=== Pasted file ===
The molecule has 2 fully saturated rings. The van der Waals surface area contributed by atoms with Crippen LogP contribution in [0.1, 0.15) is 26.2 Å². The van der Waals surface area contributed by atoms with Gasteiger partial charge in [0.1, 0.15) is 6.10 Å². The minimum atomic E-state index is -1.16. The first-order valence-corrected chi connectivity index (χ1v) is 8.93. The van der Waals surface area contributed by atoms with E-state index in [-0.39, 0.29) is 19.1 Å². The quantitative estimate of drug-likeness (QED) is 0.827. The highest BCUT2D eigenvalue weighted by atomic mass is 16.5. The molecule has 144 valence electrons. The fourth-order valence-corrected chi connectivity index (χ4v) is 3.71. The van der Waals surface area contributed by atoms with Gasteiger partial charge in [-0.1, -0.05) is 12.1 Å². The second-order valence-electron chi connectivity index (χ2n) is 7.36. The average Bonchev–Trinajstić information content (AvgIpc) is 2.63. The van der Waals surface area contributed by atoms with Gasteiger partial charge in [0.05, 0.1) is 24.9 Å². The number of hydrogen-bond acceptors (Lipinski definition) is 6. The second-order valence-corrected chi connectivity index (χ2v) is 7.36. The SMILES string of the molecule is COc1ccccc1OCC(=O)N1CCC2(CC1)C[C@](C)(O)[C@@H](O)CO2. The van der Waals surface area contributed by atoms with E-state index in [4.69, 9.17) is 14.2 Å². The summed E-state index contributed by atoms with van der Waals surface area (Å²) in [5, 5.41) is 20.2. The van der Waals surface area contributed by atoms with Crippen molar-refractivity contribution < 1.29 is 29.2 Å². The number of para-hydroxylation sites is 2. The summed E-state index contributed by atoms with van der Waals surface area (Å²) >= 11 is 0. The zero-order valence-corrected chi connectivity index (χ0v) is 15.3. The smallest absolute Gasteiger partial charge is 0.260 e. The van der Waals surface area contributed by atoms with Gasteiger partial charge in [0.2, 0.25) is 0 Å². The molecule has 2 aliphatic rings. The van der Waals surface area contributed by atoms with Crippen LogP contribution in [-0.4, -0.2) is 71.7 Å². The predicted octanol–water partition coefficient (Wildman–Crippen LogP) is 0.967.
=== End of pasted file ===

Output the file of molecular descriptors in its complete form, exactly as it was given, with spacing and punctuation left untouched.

The molecule has 2 fully saturated rings. The van der Waals surface area contributed by atoms with Crippen LogP contribution in [0.1, 0.15) is 26.2 Å². The van der Waals surface area contributed by atoms with Gasteiger partial charge in [0.1, 0.15) is 6.10 Å². The minimum atomic E-state index is -1.16. The first-order valence-corrected chi connectivity index (χ1v) is 8.93. The van der Waals surface area contributed by atoms with E-state index in [-0.39, 0.29) is 19.1 Å². The quantitative estimate of drug-likeness (QED) is 0.827. The highest BCUT2D eigenvalue weighted by atomic mass is 16.5. The molecule has 144 valence electrons. The fourth-order valence-corrected chi connectivity index (χ4v) is 3.71. The van der Waals surface area contributed by atoms with Gasteiger partial charge in [-0.1, -0.05) is 12.1 Å². The second-order valence-electron chi connectivity index (χ2n) is 7.36. The average Bonchev–Trinajstić information content (AvgIpc) is 2.63. The van der Waals surface area contributed by atoms with Gasteiger partial charge in [0.05, 0.1) is 24.9 Å². The number of hydrogen-bond acceptors (Lipinski definition) is 6. The second-order valence-corrected chi connectivity index (χ2v) is 7.36. The SMILES string of the molecule is COc1ccccc1OCC(=O)N1CCC2(CC1)C[C@](C)(O)[C@@H](O)CO2. The van der Waals surface area contributed by atoms with E-state index in [4.69, 9.17) is 14.2 Å². The summed E-state index contributed by atoms with van der Waals surface area (Å²) in [5, 5.41) is 20.2. The van der Waals surface area contributed by atoms with Crippen molar-refractivity contribution < 1.29 is 29.2 Å². The number of para-hydroxylation sites is 2. The summed E-state index contributed by atoms with van der Waals surface area (Å²) >= 11 is 0. The zero-order valence-corrected chi connectivity index (χ0v) is 15.3. The smallest absolute Gasteiger partial charge is 0.260 e. The van der Waals surface area contributed by atoms with Gasteiger partial charge in [0.2, 0.25) is 0 Å². The molecule has 2 aliphatic rings. The van der Waals surface area contributed by atoms with Crippen LogP contribution in [-0.4, -0.2) is 71.7 Å². The predicted octanol–water partition coefficient (Wildman–Crippen LogP) is 0.967.